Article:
Conclusions:

Increasing the density of neighborhood recreational destinations is associated with the use of facilities and participation in sufficient levels of physical activity.

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Gavin R. McCormack, Christine M. Friedenreich, Billie Giles-Corti, Patricia K. Doyle-Baker and Alan Shiell

Background:

The built and social environments may contribute to physical activity motivations and behavior. We examined the extent to which the Theory of Planned Behavior (TPB) mediated the association between neighborhood walkability and walking.

Methods:

Two random cross-sectional samples (n = 4422 adults) completed telephone interviews capturing walking-related TPB variables (perceived behavioral control (PBC), attitudes, subjective norm, intention). Of those, 2006 completed a self-administered questionnaire capturing walkability, social support (friends, family, dog ownership), and neighborhood-based transportation (NTW) and recreational walking (NRW). The likelihood of undertaking 1) any vs. none and 2) sufficient vs. insufficient levels (≥150 vs. <150 minutes/week) of NTW and NWR, in relation to walkability, social support, and TPB was estimated.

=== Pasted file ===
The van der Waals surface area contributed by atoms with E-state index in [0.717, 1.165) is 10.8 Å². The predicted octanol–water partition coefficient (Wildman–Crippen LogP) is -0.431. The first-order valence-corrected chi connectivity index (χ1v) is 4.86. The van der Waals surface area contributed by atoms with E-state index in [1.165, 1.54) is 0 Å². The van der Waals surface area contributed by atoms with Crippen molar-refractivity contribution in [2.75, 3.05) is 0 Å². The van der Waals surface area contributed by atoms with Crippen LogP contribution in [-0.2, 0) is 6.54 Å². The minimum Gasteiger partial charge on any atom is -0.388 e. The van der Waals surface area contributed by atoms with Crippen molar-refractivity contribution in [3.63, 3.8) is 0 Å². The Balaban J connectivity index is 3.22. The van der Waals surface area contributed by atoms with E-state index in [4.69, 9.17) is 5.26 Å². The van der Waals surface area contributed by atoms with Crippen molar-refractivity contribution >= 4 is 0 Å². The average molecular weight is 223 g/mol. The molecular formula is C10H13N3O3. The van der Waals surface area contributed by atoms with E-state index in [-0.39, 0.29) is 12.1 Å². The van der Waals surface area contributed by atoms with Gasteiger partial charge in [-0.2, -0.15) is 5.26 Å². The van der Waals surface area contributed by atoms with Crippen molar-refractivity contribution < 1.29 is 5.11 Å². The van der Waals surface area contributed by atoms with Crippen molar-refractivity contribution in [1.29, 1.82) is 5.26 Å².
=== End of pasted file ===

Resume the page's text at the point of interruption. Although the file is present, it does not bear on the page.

Results:

Any and sufficient NTW were associated with access to services, connectivity, residential density, not owning a dog (any NTW only), and friend and family support. Any and sufficient NRW were associated with neighborhood aesthetics (any NRW only), dog ownership, and friend and family support. PBC partially mediated the association between access to services and NTW (any and sufficient), while experiential attitudes partially mediated the association between neighborhood aesthetics and any NRW.

Conclusions: